• Abrahamʹs Daughters: Women, Charity, and Power in the Canadian Jewish Community
      (pp. 186-202)

      However important the role of women and their associations has been in Jewish life, being female has translated into powerlessness in the political structure. Jewish women – energetic, skilled and committed as many have been and continue to be – operated on the periphery of the community. Without women, synagogues, schools, hospitals, homes for the aged, fund-raising organizations and representative federations would have been hard pressed to function effectively. Through fundraising, women provide the bulk of the finances that enable the community to undertake social welfare programs. Yet within these community associations women have generally been barred from the decision-making...

  8. TOPIC FIVE Men without Women:: ʹBachelorʹ Workers and Gendered Identities

    • [TOPIC FIVE introduction]
      (pp. 203-206)

      Throughout the early twentieth century, Canadaʹs official immigration policy remained agriculturalist in orientation. Yet these years also witnessed the arrival of thousands of immigrants from Europe and Asia who did not settle on the land. Alongside the flow of agriculturalists who entered Canada before 1930 were two parallel streams of immigrants whose labour was also much in demand: female domestic servants and industrial male workers. This section considers the latter group, namely, the non-British foreign-born men who filled the ranks of Canadaʹs industrial proletariat during the late nineteenth and early twentieth centuries.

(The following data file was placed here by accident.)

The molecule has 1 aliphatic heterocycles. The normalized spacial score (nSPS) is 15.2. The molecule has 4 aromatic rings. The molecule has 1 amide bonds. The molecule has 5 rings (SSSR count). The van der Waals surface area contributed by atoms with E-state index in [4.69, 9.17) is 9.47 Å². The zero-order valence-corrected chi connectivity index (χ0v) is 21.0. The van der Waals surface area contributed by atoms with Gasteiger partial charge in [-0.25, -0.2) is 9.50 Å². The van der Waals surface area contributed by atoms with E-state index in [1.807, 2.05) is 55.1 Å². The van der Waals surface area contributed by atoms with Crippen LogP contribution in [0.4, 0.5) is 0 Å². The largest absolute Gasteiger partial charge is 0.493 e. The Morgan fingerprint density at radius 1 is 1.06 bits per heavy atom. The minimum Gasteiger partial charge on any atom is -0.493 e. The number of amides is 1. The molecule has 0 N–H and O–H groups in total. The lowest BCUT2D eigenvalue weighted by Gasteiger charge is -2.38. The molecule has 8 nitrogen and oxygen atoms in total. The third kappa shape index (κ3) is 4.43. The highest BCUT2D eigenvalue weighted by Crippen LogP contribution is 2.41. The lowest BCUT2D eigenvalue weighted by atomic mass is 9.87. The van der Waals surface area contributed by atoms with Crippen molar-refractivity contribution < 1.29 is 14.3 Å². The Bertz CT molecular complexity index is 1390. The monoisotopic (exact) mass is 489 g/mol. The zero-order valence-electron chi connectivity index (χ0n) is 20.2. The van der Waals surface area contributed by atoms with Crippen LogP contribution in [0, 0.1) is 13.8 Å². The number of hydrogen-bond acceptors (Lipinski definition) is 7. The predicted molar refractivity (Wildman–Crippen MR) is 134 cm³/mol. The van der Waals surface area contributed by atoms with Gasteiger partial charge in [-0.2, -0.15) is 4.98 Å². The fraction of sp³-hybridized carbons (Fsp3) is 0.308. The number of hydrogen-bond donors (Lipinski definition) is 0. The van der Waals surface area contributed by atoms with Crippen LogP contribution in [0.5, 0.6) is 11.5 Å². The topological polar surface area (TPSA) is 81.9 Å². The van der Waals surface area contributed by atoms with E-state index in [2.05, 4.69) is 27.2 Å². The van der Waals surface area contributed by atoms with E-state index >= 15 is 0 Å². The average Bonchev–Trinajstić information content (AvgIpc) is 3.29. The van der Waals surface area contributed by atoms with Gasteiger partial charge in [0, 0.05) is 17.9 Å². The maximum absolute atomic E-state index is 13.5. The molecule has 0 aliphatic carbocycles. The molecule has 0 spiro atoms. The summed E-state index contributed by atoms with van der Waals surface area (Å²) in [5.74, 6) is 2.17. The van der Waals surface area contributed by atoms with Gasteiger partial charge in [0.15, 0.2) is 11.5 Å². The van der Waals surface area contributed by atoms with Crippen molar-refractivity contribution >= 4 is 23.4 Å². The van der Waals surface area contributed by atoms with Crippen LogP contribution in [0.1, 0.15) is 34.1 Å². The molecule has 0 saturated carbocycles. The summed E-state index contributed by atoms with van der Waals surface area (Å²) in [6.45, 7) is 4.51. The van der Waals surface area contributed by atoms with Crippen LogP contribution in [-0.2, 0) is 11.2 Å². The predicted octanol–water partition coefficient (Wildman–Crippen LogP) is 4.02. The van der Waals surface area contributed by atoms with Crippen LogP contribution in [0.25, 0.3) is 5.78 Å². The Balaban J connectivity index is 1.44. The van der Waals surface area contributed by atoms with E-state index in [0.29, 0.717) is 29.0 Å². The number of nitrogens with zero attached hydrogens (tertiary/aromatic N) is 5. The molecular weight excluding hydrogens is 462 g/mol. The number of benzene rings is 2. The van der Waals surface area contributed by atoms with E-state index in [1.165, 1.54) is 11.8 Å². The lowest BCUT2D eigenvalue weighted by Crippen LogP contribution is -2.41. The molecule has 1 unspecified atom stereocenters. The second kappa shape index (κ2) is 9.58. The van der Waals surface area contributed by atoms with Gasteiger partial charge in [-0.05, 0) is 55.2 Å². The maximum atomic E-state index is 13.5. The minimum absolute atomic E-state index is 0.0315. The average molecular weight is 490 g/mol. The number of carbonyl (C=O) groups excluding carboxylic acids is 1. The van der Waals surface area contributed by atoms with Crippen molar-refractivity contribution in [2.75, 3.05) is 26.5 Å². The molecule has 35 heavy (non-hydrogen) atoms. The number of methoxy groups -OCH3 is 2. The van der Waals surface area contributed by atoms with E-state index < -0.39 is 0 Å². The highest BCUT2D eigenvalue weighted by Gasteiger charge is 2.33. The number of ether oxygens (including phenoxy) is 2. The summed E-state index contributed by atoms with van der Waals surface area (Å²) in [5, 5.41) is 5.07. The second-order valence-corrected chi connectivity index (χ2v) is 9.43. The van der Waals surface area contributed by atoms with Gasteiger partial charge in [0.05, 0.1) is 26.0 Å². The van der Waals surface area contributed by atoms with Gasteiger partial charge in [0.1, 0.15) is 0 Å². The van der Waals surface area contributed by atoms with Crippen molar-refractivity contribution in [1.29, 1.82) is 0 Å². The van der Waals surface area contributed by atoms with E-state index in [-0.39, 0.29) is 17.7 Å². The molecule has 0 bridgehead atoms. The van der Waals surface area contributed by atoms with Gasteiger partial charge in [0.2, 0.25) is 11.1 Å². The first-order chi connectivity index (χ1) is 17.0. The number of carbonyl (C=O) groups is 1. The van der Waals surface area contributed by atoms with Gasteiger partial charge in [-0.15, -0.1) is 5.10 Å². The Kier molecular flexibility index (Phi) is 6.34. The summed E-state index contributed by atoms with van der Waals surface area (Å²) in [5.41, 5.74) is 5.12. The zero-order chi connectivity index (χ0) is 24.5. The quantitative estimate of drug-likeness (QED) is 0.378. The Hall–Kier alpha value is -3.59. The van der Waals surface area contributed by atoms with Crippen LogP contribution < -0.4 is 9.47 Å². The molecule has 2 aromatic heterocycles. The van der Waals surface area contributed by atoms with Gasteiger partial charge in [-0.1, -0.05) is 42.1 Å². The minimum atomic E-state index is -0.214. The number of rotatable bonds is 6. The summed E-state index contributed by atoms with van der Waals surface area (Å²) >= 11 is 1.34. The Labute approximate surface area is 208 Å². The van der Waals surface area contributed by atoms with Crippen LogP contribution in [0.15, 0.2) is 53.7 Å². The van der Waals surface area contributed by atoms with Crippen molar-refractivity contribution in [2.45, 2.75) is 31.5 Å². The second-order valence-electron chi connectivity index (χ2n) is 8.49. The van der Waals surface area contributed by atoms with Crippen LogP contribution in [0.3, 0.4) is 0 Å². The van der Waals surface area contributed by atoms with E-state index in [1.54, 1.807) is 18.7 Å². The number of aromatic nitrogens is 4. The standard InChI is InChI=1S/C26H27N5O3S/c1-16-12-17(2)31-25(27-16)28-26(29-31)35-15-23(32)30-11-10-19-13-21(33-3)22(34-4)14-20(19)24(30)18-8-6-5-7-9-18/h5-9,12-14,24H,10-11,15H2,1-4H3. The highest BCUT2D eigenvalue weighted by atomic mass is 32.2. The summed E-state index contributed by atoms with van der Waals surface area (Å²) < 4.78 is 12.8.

The significant presence of Chinese and central and...

    • Men without Women: Italian Migrants in Canada, 1885–1930
      (pp. 206-230)

      In July of 1908, the lead article of theRivista di Emigrazionedescribed emigration as the ʹgreatest social phenomenon of our epoch whether one is speaking of the demographic impact on the country, its economy, its moral condition, levels of criminality, state of public health, in fact, of any aspect of the peopleʹs life.ʹ¹ Since that time, both in countries of emigration and in immigrant-receiving countries, historians have created a rich literature about migrationʹs demographic and economic impact. From Robert FoersterʹsItalian Emigration of Our Times(1919) to recent studies of remittances andritornati, we have been shown the way...

    • Bachelor Workers
      (pp. 231-250)